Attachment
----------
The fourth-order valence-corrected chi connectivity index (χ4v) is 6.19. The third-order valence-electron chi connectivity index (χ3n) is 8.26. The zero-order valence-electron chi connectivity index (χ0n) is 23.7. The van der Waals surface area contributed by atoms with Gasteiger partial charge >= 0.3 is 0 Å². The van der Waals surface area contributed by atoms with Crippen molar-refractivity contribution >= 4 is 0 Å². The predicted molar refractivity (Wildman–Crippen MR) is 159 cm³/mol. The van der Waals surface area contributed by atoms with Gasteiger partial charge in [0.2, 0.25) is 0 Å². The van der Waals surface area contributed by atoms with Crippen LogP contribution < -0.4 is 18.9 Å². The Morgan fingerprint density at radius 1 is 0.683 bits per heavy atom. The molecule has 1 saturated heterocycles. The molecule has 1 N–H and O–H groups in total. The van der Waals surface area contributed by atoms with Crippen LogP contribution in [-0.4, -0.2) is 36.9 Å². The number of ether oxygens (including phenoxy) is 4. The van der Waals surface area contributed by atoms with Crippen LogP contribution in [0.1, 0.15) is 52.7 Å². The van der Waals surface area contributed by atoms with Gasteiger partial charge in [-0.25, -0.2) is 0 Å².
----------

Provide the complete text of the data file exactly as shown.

The fourth-order valence-corrected chi connectivity index (χ4v) is 6.19. The third-order valence-electron chi connectivity index (χ3n) is 8.26. The zero-order valence-electron chi connectivity index (χ0n) is 23.7. The van der Waals surface area contributed by atoms with Gasteiger partial charge >= 0.3 is 0 Å². The van der Waals surface area contributed by atoms with Crippen molar-refractivity contribution >= 4 is 0 Å². The predicted molar refractivity (Wildman–Crippen MR) is 159 cm³/mol. The van der Waals surface area contributed by atoms with Gasteiger partial charge in [0.2, 0.25) is 0 Å². The van der Waals surface area contributed by atoms with Crippen LogP contribution < -0.4 is 18.9 Å². The Morgan fingerprint density at radius 1 is 0.683 bits per heavy atom. The molecule has 1 saturated heterocycles. The molecule has 1 N–H and O–H groups in total. The van der Waals surface area contributed by atoms with Crippen LogP contribution in [-0.4, -0.2) is 36.9 Å². The number of ether oxygens (including phenoxy) is 4. The van der Waals surface area contributed by atoms with Crippen LogP contribution in [0.1, 0.15) is 52.7 Å². The van der Waals surface area contributed by atoms with Gasteiger partial charge in [-0.25, -0.2) is 0 Å².